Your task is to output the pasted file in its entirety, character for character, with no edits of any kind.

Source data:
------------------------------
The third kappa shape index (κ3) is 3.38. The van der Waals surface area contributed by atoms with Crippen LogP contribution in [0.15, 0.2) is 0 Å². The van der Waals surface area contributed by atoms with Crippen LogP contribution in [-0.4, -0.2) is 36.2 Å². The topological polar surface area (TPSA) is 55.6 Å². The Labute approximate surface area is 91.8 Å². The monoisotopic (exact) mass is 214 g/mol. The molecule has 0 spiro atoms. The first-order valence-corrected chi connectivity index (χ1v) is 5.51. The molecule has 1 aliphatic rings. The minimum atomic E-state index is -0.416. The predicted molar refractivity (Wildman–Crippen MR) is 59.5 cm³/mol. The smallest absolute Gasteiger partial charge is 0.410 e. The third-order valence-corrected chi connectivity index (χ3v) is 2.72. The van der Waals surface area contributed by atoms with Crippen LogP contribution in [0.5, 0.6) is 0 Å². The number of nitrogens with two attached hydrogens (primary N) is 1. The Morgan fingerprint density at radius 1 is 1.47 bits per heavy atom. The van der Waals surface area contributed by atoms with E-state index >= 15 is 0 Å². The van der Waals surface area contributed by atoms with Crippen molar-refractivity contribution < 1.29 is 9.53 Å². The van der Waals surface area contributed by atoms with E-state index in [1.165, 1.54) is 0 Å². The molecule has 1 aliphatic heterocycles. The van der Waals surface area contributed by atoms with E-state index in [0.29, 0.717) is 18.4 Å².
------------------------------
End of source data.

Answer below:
The third kappa shape index (κ3) is 3.38. The van der Waals surface area contributed by atoms with Crippen LogP contribution in [0.15, 0.2) is 0 Å². The van der Waals surface area contributed by atoms with Crippen LogP contribution in [-0.4, -0.2) is 36.2 Å². The topological polar surface area (TPSA) is 55.6 Å². The Labute approximate surface area is 91.8 Å². The monoisotopic (exact) mass is 214 g/mol. The molecule has 0 spiro atoms. The first-order valence-corrected chi connectivity index (χ1v) is 5.51. The molecule has 1 aliphatic rings. The minimum atomic E-state index is -0.416. The predicted molar refractivity (Wildman–Crippen MR) is 59.5 cm³/mol. The smallest absolute Gasteiger partial charge is 0.410 e. The third-order valence-corrected chi connectivity index (χ3v) is 2.72. The van der Waals surface area contributed by atoms with Crippen LogP contribution in [0.5, 0.6) is 0 Å². The number of nitrogens with two attached hydrogens (primary N) is 1. The Morgan fingerprint density at radius 1 is 1.47 bits per heavy atom. The van der Waals surface area contributed by atoms with E-state index >= 15 is 0 Å². The van der Waals surface area contributed by atoms with Crippen molar-refractivity contribution < 1.29 is 9.53 Å². The van der Waals surface area contributed by atoms with E-state index in [1.165, 1.54) is 0 Å². The molecule has 1 aliphatic heterocycles. The van der Waals surface area contributed by atoms with E-state index in [0.29, 0.717) is 18.4 Å².